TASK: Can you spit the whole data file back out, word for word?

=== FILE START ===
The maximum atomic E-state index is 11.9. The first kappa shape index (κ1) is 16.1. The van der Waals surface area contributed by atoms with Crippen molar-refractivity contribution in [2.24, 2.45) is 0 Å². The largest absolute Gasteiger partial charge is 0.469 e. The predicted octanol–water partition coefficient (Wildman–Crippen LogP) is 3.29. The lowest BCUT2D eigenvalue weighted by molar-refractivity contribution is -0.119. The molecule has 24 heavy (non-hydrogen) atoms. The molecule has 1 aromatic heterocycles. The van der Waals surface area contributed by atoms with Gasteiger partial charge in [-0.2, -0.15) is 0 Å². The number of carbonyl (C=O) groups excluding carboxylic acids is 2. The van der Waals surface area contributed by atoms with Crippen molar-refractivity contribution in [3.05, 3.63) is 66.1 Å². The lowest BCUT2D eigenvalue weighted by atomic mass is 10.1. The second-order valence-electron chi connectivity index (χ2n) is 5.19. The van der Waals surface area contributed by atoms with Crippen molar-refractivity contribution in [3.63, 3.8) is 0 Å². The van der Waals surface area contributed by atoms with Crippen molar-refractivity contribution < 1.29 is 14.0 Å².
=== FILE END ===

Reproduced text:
The maximum atomic E-state index is 11.9. The first kappa shape index (κ1) is 16.1. The van der Waals surface area contributed by atoms with Crippen molar-refractivity contribution in [2.24, 2.45) is 0 Å². The largest absolute Gasteiger partial charge is 0.469 e. The predicted octanol–water partition coefficient (Wildman–Crippen LogP) is 3.29. The lowest BCUT2D eigenvalue weighted by molar-refractivity contribution is -0.119. The molecule has 24 heavy (non-hydrogen) atoms. The molecule has 1 aromatic heterocycles. The van der Waals surface area contributed by atoms with Gasteiger partial charge in [-0.2, -0.15) is 0 Å². The number of carbonyl (C=O) groups excluding carboxylic acids is 2. The van der Waals surface area contributed by atoms with Crippen molar-refractivity contribution in [3.05, 3.63) is 66.1 Å². The lowest BCUT2D eigenvalue weighted by atomic mass is 10.1. The second-order valence-electron chi connectivity index (χ2n) is 5.19. The van der Waals surface area contributed by atoms with Crippen molar-refractivity contribution in [3.63, 3.8) is 0 Å². The van der Waals surface area contributed by atoms with Crippen molar-refractivity contribution < 1.29 is 14.0 Å².